Jul 17 2020 The Basics of Decision Intelligence

·      What Is Decision Intelligence?

Decision intelligence is an academic discipline that uses social science, decision theory, and management science to enhance data science. By turning information into better action, decision-making intelligence embodies the power to improve lives, businesses and the surrounding environment.

This method of supporting business leaders to make complex decisions is beyond the quantitative scientific scope of mathematical calculations and machine learning algorithms. It enhances these operations through human behaviors and decision-making tendencies, thus integrating quantitative science and qualitative science.

Google decision intelligence scientist and decision intelligence director Cassie Kozyrkov believes that this is a crucial science in the AI era, it covers the skills required to lead AI projects responsibly, and design goals, indicators and security for large-scale automation network. She compared the decision-making intelligence with the kitchen analogy. She went on to say: “If research-based AI is making microwave ovens and applied AI is using microwaves, then decision-making intelligence will safely use microwaves to meet your goals without requiring them. Use other microwave ovens. The goal is always the starting point for decision-making intelligence.”

In short, decision intelligence is ahead of artificial intelligence and data analysis. Combining the power of the two and the research of social science and management science can help business leaders make decisions faster and better. The main advantage of decision intelligence is that it can adapt to the advantages of intuition and other human judgments, and can eliminate errors such as deviations.

·      Decision intelligence taxonomy

One way to learn decision intelligence is to decompose it into quantitative aspects (which generally overlap with applied data science) and qualitative aspects (mainly developed by researchers in the social sciences and management sciences) along the traditional lines of thought.

·      DI is much more than technology

However, DI is not only limited to this definition, but it is much broader than this. Lorien says that if your job involves understanding or helping how actions lead to results, and/or the thought process that you go through before taking actions to help you achieve the desired result, then you are a direct Investment practitioner. Therefore, this means that the DI umbrella includes economists, social scientists, neuropsychologists, teachers, leaders, etc.  DI is about:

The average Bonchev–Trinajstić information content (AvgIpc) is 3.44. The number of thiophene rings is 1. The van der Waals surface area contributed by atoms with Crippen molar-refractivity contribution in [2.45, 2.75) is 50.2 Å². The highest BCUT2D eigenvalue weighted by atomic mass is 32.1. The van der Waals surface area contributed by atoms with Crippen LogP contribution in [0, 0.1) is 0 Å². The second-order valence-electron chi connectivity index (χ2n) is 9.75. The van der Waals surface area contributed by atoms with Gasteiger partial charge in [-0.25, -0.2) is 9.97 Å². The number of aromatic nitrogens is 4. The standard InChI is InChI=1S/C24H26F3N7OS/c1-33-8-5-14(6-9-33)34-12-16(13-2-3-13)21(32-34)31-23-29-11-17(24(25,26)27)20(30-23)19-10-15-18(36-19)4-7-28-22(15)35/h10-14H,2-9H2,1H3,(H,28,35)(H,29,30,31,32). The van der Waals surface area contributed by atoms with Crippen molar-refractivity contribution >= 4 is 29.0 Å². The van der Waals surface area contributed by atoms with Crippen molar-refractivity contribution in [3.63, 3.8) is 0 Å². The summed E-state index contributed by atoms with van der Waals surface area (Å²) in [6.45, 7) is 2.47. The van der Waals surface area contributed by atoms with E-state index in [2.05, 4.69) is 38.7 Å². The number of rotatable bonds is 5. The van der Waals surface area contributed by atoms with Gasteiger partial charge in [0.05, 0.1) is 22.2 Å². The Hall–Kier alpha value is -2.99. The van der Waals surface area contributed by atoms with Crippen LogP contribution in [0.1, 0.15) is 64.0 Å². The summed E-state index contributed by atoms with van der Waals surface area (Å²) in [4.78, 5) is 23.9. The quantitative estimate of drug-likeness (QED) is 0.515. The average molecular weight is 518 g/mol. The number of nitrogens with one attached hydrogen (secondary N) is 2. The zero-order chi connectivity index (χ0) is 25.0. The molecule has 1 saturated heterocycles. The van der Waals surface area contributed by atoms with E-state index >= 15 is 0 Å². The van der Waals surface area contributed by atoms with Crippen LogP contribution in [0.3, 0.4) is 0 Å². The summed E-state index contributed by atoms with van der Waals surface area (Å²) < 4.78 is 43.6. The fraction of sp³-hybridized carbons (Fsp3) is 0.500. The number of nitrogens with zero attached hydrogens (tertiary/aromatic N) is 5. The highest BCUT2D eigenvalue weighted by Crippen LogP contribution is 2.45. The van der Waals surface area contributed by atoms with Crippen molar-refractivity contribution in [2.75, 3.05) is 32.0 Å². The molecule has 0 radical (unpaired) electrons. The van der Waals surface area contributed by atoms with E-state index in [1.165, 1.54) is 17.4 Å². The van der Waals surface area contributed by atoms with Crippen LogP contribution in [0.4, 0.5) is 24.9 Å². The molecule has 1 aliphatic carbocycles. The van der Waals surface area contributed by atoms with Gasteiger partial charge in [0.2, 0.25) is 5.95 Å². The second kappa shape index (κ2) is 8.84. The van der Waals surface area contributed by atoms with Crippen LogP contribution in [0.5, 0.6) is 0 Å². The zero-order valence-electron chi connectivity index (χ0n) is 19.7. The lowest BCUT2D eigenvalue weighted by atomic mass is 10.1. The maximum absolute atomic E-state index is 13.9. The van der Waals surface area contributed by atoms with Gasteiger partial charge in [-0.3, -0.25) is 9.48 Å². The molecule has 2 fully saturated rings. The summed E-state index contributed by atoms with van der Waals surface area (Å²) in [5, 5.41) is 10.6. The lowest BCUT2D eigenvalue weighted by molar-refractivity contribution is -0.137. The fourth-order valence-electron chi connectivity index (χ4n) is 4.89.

1. The integration of these previously separate disciplines.
  2. These disciplines focus on how to support decision-making. Many people have realized that this is the right focus for collaboration between humans and scientific fields, and of course, the technology to solve major problems.

Lorien and other pioneers of DI, including Element Data’s Chuck Davis, Google’s Cassie Kozyrkov and’s Vishal Chatrath, are all trying to solve this problem. Their driving force is to realize that if we focus on understanding and improving decision-making, then we can do better.

·      DI from an AI perspective

From the perspective of AI experts, DI can be seen as a method of combining multiple AI systems and analyzing the causal structure between tangible and intangible multiple factors in order to determine the best measures to produce a specific result.

Lorien explained that from this perspective, DI binds multiple AI systems together to generate a more comprehensive decision-making method. Traditional AI is largely designed for direct single link systems. In the field of science, the norm is to publish papers or gain new insights to accumulate knowledge. Historically, the focus of science has always been to discover new things about the world, which is fundamentally different from the analysis of the causal structure of the world: the chain of events can be combined to enhance our understanding of the results of possible actions.

The reason why DI is different from traditional AI is that DI’s methods and potential goals stem from different longings for understanding the long-term impact of decision-making and having more value in human reasoning. DI seeks social science because it attempts to better understand the relationships in an increasingly global society. The focus has shifted to the use of visual maps, discussion through decision-making, and brainstorming of the results and effects of events.

Therefore, DI is worthy of a new field, because it covers not only the technical field, but also academia and other disciplines, and bridges the gap between technology and the natural way people think and make decisions.



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